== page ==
• A PNG spec constraint could be violated either when you load a file that is not to spec, or you create internal structures in your program (as part of image creation or manipulation) that will not be to spec — surely only the latter case should result in an “assertion” error. It is always helpful to distinguish between input errors and program errors, because the first should be addressed by a helpful message in the UI and the second by a bug fix. So for example, if the constraint that the width > 0 results in a runtime assertion failure when creating that structure on loading a non-spec image, is that not a red herring which should be interpreted not so much as a program failure in creating the structure, but an indication that higher level loading code should be doing the same check and displaying a simple “Could not load image” error? And if the loading code does have that check, isn’t there redundancy between the assertion check and the input check?

    It’s amazing to me that you’re writing image loaders and compression tools in Whiley. Though (correct me if I’m wrong), it doesn’t even have a bootstrapping compiler yet… ;-)

  • Hey Edmund!

    So, pretty much what you describe is what I would expect to happen. The key thing is that the decoder *should* produce an error message if it’s asked to decode an invalid file. The constraints are a form of backup. If the programmer forgets to check something, then we still want it to fail. With compile-time checking of constraints, this works even better because the programmer cannot construct an instance of the data structure without first checking the necessary constraints (i.e. the compiler spits out an error if he/she doesn’t check them and report an appropriate error). Think of it as an additional safety net…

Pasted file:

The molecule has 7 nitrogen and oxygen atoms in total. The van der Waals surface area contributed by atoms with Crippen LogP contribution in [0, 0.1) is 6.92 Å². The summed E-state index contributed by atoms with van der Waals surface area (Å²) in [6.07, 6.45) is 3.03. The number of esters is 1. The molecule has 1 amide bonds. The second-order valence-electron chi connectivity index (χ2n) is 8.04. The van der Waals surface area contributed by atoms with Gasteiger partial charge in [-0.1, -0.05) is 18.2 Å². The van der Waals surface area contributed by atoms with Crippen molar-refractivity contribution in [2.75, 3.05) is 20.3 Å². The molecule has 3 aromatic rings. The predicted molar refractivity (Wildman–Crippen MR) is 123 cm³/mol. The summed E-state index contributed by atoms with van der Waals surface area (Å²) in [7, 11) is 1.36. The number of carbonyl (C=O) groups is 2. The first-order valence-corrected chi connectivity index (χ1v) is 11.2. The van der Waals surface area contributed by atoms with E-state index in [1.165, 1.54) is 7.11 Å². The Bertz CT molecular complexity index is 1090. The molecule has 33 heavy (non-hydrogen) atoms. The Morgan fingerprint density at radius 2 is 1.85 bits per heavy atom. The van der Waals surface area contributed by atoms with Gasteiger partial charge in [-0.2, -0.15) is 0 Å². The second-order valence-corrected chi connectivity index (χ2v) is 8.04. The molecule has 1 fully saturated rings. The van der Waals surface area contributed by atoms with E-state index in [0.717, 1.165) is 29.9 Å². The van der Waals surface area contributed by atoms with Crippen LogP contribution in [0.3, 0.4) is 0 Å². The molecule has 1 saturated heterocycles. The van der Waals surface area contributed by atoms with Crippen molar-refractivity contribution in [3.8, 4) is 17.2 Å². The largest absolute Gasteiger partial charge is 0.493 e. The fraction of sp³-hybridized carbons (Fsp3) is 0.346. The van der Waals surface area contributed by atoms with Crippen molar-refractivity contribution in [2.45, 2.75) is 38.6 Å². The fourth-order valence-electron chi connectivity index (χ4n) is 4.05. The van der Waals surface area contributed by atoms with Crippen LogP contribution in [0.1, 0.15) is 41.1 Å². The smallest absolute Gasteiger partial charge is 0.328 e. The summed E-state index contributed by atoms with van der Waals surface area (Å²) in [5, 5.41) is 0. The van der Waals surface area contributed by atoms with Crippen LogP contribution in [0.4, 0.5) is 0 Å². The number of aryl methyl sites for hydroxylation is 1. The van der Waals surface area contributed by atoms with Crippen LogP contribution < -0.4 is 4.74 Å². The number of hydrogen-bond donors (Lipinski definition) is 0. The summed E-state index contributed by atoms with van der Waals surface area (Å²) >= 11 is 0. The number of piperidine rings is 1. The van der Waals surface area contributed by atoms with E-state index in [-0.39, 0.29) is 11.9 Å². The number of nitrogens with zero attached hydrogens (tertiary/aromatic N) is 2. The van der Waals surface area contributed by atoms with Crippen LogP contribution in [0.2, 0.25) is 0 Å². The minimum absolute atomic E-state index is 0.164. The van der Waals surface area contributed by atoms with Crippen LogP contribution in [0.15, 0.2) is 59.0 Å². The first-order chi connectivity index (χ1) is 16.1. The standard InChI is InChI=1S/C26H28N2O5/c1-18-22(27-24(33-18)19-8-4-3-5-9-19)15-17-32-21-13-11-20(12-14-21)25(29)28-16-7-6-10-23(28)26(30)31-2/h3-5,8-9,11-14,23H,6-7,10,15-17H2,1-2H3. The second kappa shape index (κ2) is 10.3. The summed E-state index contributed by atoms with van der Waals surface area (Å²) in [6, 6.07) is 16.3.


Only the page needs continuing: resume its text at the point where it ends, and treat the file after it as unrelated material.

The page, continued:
Yeah, there is no bootstrapping compiler. This is a specific choice. Essentially, I think there’s more value in writing these kind of real-world benchmarks first, rather than rebuilding what I already have. However, I am going to start converting the compiler into Whiley. In fact, I’ve already begun … another one of my benchmarks is a library for manipulating Java bytecode. When this is finished, I’ll slot it in to replace the Java library I currently use in the compiler. Towards the end of the year I plan to get serious about rewriting the whole compiler in Whiley.